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Projekt EurHealth-1Health: Euregional Prevention Against Antibiotic Resistance and Infections

Cross-Border Institute of Healthcare Systems and Prevention


Prof. Dr. Alexander Friedrich

University of Groningen

  • Close up of Petri dish with bacterial cultures

    Many antibiotics are powerless against multidrug-resistant Staphylococcus aureus (MRSA). Targeted screening procedures have been successful in preventing the spread of these bugs in the Netherlands. Photo: University of Oldenburg / Daniel Schmidt

  • Hundreds of samples are analyzed every day in the microbiological laboratory of the University Medical Center Groningen. Photo: University of Oldenburg / Daniel Schmidt

  • Alexander Friedrich is the director of the Department of Medical Microbiology and Infection Prevention at the University Medical Center Groningen (UMCG). Photo: University of Oldenburg/Daniel Schmidt

Learning from the Netherlands

What can be done to fight multidrug-resistant germs in German hospitals? A Dutch-German team led by medical microbiologist Alexander Friedrichs is looking for solutions.

What can be done to fight multidrug-resistant germs in German hospitals? A Dutch-German team led by medical microbiologist Alexander Friedrichs is looking for solutions.

In Germany, multidrug-resistant bacteria are a severe problem in hospital care. Infections with bacteria that are resistant to several antibiotics are ten times as common as in the western neighboring country, the Netherlands. The problematic bugs include, for example, multidrug-resistant staphylococci, also known as MRSA. This is a variant of a widespread species of microbes that is resistant to most antibiotics. “One might expect to see such immense microbiological variations between northern and southern Europe, but not between Germany and the Netherlands,” says Prof. Dr. Alexander Friedrich, director of the Department of Medical Microbiology and Infection Prevention at the University Medical Center Groningen.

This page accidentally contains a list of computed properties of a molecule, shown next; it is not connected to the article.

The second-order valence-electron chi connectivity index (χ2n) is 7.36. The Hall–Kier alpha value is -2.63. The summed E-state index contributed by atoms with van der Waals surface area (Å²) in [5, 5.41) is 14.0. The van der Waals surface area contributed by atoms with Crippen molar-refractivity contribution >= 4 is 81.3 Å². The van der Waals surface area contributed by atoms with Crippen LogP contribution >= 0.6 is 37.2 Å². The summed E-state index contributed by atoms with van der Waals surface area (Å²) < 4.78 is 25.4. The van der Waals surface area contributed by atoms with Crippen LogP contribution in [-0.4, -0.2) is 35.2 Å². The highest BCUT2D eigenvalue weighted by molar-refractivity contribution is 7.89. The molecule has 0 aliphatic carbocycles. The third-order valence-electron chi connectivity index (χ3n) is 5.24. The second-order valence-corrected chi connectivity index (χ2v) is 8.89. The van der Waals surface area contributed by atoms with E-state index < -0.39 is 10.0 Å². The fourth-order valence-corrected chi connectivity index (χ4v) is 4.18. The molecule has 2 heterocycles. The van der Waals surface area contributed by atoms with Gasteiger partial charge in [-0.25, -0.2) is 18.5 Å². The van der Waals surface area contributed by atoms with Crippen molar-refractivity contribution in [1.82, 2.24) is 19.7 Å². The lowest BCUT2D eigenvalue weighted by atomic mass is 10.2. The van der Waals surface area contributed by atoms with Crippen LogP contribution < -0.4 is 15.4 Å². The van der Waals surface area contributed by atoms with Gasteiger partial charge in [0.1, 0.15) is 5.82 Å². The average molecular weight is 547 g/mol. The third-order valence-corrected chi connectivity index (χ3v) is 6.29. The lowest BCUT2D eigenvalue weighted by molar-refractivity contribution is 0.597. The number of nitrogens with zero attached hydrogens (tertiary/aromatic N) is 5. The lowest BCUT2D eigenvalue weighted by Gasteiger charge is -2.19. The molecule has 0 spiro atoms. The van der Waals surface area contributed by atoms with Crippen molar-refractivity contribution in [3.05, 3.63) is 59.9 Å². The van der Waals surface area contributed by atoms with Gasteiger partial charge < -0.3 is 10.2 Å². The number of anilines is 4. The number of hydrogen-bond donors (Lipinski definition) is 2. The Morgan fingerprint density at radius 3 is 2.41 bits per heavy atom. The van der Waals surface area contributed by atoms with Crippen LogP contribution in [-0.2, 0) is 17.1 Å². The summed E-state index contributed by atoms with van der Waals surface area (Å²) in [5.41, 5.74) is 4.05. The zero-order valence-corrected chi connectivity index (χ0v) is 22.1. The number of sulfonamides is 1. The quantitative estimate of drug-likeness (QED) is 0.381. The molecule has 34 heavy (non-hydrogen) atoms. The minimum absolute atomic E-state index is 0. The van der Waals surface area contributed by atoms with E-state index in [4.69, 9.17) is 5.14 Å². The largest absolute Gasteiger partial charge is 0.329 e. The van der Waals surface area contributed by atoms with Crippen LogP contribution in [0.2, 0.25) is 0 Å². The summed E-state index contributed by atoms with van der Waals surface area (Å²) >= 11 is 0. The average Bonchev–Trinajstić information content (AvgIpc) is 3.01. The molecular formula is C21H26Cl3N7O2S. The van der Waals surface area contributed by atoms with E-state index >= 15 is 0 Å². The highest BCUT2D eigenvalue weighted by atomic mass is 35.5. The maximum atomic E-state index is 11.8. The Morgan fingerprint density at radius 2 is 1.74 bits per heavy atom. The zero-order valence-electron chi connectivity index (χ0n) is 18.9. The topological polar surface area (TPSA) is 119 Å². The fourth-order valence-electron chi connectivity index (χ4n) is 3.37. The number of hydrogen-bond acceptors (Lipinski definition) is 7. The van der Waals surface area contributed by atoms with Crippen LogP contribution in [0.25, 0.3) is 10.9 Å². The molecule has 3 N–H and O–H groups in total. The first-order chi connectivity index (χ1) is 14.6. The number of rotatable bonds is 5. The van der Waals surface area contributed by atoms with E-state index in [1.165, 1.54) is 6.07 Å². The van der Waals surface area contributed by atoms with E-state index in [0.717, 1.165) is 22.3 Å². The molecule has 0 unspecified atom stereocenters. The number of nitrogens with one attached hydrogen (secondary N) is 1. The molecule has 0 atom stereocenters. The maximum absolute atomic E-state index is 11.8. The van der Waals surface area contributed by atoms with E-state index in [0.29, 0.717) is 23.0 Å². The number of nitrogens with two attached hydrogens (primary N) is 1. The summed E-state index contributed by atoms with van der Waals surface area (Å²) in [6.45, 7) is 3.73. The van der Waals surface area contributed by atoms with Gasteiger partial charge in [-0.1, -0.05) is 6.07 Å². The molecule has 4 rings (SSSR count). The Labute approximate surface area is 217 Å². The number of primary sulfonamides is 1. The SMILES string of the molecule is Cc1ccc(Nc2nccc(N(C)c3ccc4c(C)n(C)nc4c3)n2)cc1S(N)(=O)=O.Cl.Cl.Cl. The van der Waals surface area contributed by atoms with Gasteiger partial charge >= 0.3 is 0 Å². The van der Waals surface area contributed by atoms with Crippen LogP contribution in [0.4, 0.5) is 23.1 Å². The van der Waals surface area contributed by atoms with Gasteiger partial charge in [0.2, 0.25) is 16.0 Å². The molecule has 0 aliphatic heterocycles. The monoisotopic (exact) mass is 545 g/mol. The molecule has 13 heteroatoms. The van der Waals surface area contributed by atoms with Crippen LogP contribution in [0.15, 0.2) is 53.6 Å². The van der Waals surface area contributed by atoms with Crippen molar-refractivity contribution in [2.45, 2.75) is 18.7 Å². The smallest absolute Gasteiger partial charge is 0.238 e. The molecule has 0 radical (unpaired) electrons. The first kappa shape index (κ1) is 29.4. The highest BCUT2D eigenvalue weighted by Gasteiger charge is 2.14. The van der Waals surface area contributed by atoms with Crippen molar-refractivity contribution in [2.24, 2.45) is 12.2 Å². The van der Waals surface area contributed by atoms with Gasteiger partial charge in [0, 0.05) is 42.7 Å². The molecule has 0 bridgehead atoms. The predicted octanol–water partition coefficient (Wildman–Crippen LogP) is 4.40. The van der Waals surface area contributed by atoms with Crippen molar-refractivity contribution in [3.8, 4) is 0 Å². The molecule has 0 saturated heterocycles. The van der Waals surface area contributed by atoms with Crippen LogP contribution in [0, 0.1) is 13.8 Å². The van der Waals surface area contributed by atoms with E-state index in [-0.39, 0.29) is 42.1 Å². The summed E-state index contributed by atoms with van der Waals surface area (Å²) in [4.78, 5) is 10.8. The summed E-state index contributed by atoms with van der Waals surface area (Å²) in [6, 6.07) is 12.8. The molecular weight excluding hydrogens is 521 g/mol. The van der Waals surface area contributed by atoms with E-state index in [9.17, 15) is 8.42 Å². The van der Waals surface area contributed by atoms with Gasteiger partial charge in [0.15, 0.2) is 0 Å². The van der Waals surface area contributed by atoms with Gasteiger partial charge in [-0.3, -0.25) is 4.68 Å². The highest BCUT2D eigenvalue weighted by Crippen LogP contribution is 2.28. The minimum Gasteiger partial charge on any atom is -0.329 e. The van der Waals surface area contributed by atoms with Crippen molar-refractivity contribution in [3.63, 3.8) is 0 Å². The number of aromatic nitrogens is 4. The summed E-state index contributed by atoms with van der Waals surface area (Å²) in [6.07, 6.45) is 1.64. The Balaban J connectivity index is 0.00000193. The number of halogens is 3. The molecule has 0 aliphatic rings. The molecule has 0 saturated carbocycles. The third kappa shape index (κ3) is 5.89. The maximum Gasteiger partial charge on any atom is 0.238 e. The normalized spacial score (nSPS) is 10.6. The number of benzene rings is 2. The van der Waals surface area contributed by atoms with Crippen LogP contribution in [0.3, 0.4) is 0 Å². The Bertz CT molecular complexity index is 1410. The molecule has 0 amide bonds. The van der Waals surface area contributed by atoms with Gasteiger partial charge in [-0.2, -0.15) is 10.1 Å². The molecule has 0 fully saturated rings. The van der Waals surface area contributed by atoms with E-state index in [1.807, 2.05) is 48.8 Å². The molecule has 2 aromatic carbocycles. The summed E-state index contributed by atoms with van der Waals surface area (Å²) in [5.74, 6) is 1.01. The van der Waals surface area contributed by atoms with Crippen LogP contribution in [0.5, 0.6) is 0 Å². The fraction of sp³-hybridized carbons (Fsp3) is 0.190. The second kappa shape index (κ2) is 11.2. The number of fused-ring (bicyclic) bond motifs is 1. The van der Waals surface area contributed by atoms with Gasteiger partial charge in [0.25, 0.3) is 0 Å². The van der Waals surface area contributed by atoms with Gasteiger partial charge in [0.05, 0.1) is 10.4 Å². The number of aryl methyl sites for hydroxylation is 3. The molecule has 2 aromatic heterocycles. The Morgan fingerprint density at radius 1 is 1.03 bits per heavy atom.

Friedrich, who was a long-time member of the Scientific Advisory Board of the European Medical School Groningen-Oldenburg, works closely with Oldenburg’s School of Medicine in order to solve the germ problem. The researchers focus on organizational differences between Germany and the Netherlands. “The two countries differ in many respects when it comes to patient care,” says Friedrich. This is particularly true in Friedrich’s area of expertise, medical microbiology and hospital hygiene. The higher prevalence of MRSA bacteria is not so much a result of insufficient awareness about the importance of disinfection or how to use antibiotics.